Behind the Steele Curtain: An Empirical Study of Trademark Conflicts Law, 1952–2016

Tim W. Dornis · 20 Vand. J. Ent. & Tech. 567

Abstract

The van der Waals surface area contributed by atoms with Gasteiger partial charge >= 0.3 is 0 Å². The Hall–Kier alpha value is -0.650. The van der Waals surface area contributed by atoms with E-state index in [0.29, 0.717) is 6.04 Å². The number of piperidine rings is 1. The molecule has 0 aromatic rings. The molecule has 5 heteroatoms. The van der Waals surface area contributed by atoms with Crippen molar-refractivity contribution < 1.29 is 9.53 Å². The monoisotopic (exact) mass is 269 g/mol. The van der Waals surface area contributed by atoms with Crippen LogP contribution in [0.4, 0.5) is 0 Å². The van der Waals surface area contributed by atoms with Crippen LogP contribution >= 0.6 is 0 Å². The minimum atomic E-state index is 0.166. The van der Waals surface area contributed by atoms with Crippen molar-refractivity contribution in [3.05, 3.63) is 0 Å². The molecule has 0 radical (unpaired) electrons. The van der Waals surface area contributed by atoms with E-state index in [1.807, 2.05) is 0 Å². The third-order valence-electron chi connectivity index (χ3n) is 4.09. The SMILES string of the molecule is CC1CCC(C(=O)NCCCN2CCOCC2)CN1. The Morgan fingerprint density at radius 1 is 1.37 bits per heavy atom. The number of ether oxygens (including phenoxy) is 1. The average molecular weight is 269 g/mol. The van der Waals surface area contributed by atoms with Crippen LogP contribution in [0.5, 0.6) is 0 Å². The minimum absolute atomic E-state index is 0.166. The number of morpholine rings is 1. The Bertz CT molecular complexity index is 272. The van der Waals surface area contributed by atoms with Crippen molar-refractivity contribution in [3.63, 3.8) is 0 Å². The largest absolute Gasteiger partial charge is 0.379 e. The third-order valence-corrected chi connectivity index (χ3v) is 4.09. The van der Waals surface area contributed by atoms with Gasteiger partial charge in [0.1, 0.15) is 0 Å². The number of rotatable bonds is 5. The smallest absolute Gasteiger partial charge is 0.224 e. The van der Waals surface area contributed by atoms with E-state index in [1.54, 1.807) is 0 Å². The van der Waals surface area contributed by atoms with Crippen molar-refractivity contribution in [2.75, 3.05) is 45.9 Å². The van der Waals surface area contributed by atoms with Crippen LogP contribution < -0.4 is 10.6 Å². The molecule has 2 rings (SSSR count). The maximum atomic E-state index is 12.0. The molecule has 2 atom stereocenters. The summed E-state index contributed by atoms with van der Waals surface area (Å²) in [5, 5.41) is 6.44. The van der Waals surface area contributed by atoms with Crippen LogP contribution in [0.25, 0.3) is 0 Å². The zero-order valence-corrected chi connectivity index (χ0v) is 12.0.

The law on international trademark disputes is founded on precedent from 1952. Steele v. Bulova Watch Co. is the first and only Supreme Court decision addressing the question of how far the Lanham Act should be extended beyond the United States’ national borders when international infringement is at issue. The decision laid the foundation for a three-pronged test that focuses on the factors of defendant nationality, effects on US commerce, and conflicts with foreign law. Although international trademark conflicts have multiplied dramatically—particularly throughout the last decade—there has been no systematic and comprehensive account of the actual state of the law. Courts and commentators continue to rely only on a small set of leading cases—Steele and a handful of appellate court opinions—when testing the territorial scope of the Lanham Act, thus ignoring the landscape of lower courts’ decision-making. To address this blind spot, an empirical study of the field’s case law from its inception in 1952 until 2016 was undertaken. The results, presented in this Article, reveal that much of the conventional wisdom regarding the state of judge-made law in trademark conflicts cases is questionable, if not incorrect. This Article not only provides new and unexpected insights into the actual extension of US trademark law beyond national territory but also explains which factors drive the outcome of extraterritoriality testing in practice, how these factors interact with one another, and how each factor has been shaped over time. Based on these findings, this Article suggests several corrections to existing doctrine. More succinctly put, in the interest of aligning judicial practice with the realities of socioeconomic globalization, the current overextension of the Lanham Act must be curbed. The doctrine of trademark extraterritoriality that has evolved in the wake of Steele is an anticompetitive detriment rather than a rights holder panacea.